This is how it starts. Whenever The 1975 kick off a new era, it’s not just a case of plugging in a familiar ride and watching the results spin off in every direction. They’re a force who’ve come to define the past decade of British music. Simply trying to name another who’ve come close to having the same influence and presence is a futile exercise.
When it comes to The 1975 at Reading, there’s something even more special in the air. The fact that, less than a month ago, their headline set wasn’t in the diary makes it feel even more The 1975 than usual. Whereas in 2019, their crowning appearance as a Reading bill-topper felt like the culmination of a journey, 2022 proves a night where one of the best to do it ride their white chargers into frame to not only save the day – but light the fireworks on their next chapter. It’s like it was written in the stars.
While we’ve been teased with forthcoming fifth album ‘Being Funny In A Foreign Language’ for a while now, tonight at Reading is The 1975 At Their Very Best. Like there’s ever been anything different. Taking on the feat of closing one of the biggest festivals on the planet is something that would daunt most, but for The 1975 it’s destiny.
“It’s just fucking bangers,” declares Matty Healy two songs in – and he’s not wrong. Declared as a 1975 “greatest hits” by the man himself, what follows is a run through a discography unrivalled in its current cultural resonance. ‘If You’re Too Shy (Let Me Know)’ rolls into ‘Love Me’. Then into ‘Chocolate’ and ‘Me & You Together Song’. Then ‘TOOTIMETOOTIMETOOTIME’, and from there, the night is theirs. Nodding to their black-and-white, self-titled era throughout, if there’s a celebration of the road travelled so far, then it comes tonight. “This is one of our favourite places in the world,” shouts Matty, leading a band who, at this point, play by their own rules and watch as the world follows.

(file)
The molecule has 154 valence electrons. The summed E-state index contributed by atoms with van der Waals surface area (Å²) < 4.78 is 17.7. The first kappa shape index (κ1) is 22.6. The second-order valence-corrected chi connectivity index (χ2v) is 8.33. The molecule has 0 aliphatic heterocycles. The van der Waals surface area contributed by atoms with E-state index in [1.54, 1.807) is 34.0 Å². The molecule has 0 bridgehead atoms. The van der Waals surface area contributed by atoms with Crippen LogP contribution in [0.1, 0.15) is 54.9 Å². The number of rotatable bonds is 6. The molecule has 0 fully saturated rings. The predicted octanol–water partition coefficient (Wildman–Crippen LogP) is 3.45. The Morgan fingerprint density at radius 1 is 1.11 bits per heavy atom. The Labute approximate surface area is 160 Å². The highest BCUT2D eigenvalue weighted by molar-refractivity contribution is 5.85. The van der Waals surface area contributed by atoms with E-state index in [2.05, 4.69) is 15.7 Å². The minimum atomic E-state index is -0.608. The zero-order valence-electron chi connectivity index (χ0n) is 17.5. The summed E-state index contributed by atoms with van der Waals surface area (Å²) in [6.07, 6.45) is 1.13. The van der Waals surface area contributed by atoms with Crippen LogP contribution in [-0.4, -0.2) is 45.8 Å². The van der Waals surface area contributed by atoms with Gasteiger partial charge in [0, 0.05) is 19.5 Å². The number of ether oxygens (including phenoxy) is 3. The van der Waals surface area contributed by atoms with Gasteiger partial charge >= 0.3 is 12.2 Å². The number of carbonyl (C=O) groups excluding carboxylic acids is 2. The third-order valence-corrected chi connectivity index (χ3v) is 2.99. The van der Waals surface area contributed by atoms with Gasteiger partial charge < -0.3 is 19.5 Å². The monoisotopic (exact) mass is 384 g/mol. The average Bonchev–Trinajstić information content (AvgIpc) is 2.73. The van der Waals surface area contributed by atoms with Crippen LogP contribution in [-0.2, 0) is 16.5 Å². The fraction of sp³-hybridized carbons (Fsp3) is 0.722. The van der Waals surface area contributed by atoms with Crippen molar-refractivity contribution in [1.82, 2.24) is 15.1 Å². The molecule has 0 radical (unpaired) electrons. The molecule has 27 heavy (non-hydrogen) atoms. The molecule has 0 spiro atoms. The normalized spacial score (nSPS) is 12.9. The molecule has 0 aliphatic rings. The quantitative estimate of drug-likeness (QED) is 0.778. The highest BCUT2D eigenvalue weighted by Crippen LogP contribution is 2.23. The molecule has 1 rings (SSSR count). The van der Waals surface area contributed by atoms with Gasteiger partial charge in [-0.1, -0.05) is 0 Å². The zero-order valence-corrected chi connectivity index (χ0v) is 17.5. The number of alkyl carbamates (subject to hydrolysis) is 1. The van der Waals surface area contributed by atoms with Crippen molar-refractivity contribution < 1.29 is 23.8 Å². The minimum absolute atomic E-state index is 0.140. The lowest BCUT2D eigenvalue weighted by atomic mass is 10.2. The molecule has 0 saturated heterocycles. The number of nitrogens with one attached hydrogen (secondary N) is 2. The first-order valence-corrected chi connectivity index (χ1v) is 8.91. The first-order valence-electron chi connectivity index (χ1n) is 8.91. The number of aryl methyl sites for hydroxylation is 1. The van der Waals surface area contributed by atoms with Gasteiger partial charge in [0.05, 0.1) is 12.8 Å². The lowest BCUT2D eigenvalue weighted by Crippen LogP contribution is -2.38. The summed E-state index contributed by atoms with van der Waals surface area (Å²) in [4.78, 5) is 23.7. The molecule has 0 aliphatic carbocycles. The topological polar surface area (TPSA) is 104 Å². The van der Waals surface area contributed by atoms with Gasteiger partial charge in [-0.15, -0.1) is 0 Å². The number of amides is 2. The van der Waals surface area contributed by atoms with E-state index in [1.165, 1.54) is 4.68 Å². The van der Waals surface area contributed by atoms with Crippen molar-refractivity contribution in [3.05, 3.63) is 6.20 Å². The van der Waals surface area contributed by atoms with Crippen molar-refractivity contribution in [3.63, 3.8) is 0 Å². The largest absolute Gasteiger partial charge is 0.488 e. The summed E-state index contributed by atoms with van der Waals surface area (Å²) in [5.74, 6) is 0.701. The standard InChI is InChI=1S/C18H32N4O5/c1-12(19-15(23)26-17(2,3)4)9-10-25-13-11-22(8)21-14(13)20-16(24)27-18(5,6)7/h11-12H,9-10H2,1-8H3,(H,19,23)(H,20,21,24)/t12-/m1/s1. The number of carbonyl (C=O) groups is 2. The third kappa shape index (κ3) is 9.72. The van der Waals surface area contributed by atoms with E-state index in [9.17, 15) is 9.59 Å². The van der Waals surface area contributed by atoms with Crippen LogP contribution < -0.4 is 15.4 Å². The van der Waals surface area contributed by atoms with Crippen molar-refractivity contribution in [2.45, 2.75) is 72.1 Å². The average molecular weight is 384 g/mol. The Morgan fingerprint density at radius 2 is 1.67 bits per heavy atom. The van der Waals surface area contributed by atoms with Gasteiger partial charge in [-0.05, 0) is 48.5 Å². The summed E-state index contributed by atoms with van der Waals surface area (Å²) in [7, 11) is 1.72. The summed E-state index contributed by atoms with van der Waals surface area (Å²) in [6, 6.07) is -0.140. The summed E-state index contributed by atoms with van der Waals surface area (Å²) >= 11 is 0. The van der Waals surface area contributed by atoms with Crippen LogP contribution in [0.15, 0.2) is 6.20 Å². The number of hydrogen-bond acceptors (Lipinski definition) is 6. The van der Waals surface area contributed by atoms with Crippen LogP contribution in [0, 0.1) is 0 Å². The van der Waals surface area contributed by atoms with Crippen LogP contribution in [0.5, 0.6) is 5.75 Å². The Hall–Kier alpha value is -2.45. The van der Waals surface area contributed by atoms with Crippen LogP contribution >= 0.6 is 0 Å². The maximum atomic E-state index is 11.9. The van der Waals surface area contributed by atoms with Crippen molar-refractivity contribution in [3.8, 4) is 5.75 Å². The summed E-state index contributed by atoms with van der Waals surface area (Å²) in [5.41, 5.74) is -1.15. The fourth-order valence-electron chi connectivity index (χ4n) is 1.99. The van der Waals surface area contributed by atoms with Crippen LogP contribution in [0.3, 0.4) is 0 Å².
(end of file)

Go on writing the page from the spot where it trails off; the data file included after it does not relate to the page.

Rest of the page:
Any issues with the stage volume are thrown to one side as Matty states, “Let’s pay the fine and play it really loud”. Recent post-pandemic setlist addition ‘Tonight (I Wish I Was Your Boy)’ grooves, while ‘Robbers’ sees the voices of a Sunday night at Reading reach top-tier levels. ‘A Change Of Heart’ and ‘Paris’ (introduced by Matty as “arguably the best 1975 song”) are but indicators of the sheer scale of the band they’ve become. Whereas Reading 2019 felt like their step into the top division, tonight feels like a jaw-dropping spectacle of The 1975 firmly cemented at the top of their game.
Although the greatest hits light a fuse, the pair of tasters into ‘Being Funny In A Foreign Language’ we’re presented with tonight hint at a newfound understanding of what The 1975 are, and, most importantly, what they can be. ‘Happiness’ is met with just as wild a reaction as the hits, while ‘I’m In Love With You’ already screams out as the sort of anthem that’ll get tattooed on countless people from the moment it drops.
It’s a set that, last up on a Sunday, sweeps away any sense of anything we’ve seen before. What should be the closing curtain on one of the biggest festivals on the circuit becomes The 1975 Show. From the mascara-soaked tears of ‘I Always Wanna Die (Sometimes)’ to the ripped-raw drive of ‘Love It If We Made It’ and the desperate, feral clawing of ‘People’ – it truly is the most incredible spectacle. ‘The Sound’ definitively shuts down any last questions as pogoing masses ripple through Reading’s fields before ‘Sex’ and ‘Give Yourself A Try’ crown out the night. There’s no doubt that not only are The 1975 back, but they’re more focused and hungry than ever before.
At this point, four albums in, it feels silly to suggest that The 1975 get better and better, but tonight at Reading is your favourite band cast through a different lens. It’s one we may have thought we were looking through already, but only when laid out in such stark focus is it apparent just how important and vital they’ve become. It’s not about them slotting into a festival bill at the last minute, but defining the entire weekend – no matter the scale and lustre of any other headliners that adorn the bill. This is a band where special doesn’t feel enough. It’s The 1975, At Their Very Best. It’s how it starts. It couldn’t be any other way. Now, let the show begin…